This is discretionary. HMRC will look more widely at a person’s:
- honesty and integrity
- competence and capability
- financial soundness including tax affairs
Appendix 1 explains the full width of the discretionary test.
If HMRC has questions about your application, we might ask you to visit one of our offices. If this happens, we will write to you with the office address, date and time of the visit.
We will tell you within 45 days of receiving your application if we will register or refuse to register your business. If you need to send extra information, the deadline for giving you the decision will be extended.
If you pass the test, HMRC will continue to monitor your fit and proper status. You need to contact HMRC if, after passing the fit and proper test, you’re convicted of a relevant offence or anything else happens that may impact your fit and proper status.
If you fail the fit and proper test
You’ll fail the test if you cannot satisfy HMRC that you’re a fit and proper person with regard to the checks above. For example, you will fail if you’ve been convicted of a relevant offence.
If the person who fails the test is the nominated officer, you can:
- appoint someone else who already has fit and proper status as the nominated officer
- choose someone else to apply for the fit and proper test
HMRC will not process your application for registration if one or more of the applicants from your business fail the fit and proper test.
If you’re a sole practitioner and you fail the test HMRC will not register your business.
You have the right to ask for a reconsideration of a decision or to appeal the decision to refuse registration.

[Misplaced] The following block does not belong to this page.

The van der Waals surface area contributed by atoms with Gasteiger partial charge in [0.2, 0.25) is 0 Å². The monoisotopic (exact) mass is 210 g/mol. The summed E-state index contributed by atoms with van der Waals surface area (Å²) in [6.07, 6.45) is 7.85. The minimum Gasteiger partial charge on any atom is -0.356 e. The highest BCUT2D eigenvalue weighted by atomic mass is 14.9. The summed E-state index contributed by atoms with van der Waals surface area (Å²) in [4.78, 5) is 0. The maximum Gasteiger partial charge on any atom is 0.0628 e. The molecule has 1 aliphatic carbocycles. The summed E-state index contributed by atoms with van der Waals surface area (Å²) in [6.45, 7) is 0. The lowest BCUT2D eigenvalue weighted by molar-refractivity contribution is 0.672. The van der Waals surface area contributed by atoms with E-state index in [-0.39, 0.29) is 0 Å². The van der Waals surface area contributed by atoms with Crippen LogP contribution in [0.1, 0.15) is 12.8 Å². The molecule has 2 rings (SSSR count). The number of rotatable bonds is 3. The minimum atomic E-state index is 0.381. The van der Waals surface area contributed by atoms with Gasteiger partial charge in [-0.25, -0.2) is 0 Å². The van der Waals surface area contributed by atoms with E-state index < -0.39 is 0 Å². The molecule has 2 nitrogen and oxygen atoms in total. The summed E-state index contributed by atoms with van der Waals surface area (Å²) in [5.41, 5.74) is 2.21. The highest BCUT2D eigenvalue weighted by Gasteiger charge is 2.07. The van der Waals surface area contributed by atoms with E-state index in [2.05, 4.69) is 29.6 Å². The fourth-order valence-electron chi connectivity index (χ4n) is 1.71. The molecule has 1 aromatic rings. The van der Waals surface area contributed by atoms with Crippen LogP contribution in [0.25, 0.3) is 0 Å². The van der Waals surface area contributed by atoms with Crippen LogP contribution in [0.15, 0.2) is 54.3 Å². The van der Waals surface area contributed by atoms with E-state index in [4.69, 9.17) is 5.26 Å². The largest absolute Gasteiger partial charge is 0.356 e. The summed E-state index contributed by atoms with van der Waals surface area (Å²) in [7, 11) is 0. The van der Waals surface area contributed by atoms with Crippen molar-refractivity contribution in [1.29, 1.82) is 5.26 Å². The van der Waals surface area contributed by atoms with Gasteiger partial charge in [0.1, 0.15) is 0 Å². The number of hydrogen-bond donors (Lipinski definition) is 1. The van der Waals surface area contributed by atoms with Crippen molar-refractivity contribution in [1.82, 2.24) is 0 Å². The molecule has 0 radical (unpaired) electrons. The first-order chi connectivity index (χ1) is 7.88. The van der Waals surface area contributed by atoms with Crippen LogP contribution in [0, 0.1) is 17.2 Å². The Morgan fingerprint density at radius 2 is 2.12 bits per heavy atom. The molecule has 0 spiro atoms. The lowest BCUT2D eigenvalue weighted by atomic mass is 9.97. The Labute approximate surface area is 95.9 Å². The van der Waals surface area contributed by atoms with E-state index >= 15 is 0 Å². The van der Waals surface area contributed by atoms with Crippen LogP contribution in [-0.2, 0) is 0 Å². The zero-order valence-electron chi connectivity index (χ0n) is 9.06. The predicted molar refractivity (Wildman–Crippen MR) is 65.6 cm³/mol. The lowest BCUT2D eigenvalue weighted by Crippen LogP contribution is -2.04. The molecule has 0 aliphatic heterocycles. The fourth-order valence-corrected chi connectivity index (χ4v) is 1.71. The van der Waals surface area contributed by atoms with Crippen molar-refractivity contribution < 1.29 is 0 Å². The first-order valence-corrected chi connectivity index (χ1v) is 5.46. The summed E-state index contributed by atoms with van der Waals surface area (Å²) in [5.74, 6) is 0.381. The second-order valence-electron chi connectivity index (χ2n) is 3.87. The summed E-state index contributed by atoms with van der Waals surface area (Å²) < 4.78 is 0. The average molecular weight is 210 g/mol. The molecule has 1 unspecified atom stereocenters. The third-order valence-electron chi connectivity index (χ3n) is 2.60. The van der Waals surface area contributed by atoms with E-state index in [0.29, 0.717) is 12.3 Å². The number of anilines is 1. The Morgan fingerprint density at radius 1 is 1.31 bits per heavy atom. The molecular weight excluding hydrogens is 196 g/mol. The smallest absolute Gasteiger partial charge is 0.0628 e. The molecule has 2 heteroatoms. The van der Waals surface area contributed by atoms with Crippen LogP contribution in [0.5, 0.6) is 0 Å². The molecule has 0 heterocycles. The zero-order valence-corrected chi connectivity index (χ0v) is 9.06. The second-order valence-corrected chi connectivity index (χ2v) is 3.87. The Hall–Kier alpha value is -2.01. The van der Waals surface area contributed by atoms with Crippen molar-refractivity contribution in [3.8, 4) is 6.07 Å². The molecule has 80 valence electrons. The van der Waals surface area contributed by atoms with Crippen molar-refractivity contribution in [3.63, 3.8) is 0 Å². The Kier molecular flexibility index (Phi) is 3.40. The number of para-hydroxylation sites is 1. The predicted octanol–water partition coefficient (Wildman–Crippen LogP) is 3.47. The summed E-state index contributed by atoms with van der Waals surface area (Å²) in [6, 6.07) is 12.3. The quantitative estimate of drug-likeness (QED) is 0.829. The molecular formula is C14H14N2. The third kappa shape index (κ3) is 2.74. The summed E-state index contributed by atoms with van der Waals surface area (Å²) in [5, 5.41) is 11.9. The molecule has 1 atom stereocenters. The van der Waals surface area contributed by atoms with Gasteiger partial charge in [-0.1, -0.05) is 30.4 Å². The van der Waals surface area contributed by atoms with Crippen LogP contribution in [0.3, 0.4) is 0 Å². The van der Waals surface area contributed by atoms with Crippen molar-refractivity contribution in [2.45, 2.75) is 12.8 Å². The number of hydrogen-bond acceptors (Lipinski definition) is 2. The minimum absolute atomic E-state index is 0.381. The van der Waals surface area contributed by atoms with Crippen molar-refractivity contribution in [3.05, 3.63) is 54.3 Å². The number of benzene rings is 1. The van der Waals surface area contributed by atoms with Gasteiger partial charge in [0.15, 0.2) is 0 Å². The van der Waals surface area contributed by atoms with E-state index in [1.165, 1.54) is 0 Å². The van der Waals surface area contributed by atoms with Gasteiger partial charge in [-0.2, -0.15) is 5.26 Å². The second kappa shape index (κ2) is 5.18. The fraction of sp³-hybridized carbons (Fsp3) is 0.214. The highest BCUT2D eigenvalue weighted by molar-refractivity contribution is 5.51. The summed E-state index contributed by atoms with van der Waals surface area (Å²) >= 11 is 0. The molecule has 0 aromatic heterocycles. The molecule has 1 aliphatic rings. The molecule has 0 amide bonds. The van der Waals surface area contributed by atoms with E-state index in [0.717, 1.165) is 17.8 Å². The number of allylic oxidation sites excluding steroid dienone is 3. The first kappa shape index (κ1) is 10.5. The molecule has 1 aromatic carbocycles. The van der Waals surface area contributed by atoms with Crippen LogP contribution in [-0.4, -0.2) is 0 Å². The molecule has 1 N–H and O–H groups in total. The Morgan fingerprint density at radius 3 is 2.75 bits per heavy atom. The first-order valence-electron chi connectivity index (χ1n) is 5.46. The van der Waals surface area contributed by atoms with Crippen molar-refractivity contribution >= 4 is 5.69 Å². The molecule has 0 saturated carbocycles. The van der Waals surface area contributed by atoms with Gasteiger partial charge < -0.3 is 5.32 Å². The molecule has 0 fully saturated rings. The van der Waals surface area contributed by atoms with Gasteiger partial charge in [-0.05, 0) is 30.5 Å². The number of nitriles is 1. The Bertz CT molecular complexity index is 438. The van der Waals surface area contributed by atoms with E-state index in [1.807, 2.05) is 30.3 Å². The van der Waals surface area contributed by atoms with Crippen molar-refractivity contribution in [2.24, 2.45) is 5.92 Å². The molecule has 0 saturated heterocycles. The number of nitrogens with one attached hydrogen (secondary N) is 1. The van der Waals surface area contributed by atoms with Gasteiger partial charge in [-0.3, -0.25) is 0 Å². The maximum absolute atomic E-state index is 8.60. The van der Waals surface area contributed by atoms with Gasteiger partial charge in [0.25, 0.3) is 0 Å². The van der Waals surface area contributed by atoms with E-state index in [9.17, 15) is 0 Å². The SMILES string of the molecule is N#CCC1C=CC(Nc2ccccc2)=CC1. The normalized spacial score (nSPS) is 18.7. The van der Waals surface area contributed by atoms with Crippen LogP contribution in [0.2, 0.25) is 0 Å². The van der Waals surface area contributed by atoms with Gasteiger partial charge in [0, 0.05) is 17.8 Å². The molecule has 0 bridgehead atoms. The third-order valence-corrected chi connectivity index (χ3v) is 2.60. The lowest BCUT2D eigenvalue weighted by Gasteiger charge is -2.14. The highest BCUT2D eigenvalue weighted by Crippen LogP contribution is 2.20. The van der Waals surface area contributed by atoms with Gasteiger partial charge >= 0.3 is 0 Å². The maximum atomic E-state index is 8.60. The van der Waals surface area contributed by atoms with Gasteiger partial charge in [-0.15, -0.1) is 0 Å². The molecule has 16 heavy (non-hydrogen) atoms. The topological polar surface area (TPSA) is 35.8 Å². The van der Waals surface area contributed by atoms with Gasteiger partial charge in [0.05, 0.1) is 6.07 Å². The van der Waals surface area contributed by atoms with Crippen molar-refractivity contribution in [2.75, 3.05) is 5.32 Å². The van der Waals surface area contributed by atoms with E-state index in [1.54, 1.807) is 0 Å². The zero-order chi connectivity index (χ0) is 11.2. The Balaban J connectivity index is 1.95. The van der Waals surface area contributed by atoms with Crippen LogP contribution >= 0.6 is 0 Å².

You cannot trade in a regulated sector if HMRC refuses to register your business, until the decision is reviewed.
Non-payment of registration fees will also result in refusal of your application.
If, after registration any person holding the fit and proper status no longer meets the requirements, HMRC may cancel or suspend your registration.
You must tell HMRC if you find out that any responsible persons in your business no longer meets the requirements of the fit and proper test, and confirm you have removed them from working in a position that requires them to be fit and proper.
Personnel changes and fit and proper status
If a new person joins your business after you’ve registered under the regulations they’ll have to apply for a fit and proper test if they’re a key person.
If the new individual already has fit and proper status from working for another money service business, trust or company service provider ask HMRC to confirm this.
You should write to the Registration Team giving the person’s:
- Money Laundering Regulations registration number of the business where they were given fit and proper status
The Registration Team will confirm whether the individual is on the list of fit and proper people.
If the individual is already on the list they do not need to reapply for fit and proper status unless their circumstances have changed in a way that may affect the test result.
If the new person does not have fit and proper status you’ll need to apply for the test in the normal way.
If HMRC receives an application from a UK resident but cannot confirm their identity we will contact the applicant to send a government issued document with their:
- full name
- photo ID to confirm their identity
- date of birth
- home address
Non-UK residents also need to send documents to confirm their:
- date of birth
- home address
HMRC accepts documents issued by a government to confirm identity, for example a valid passport or valid full or provisional driving license which may also confirm the address.
If the address is not shown on the identity documents other documentation is needed to confirm the home address. Documents HMRC will accept are:
- current council tax demand letters or statements, or their overseas equivalent
- current bank or credit card statements
- utility bills
HMRC accepts original documents or ‘certified’ copies.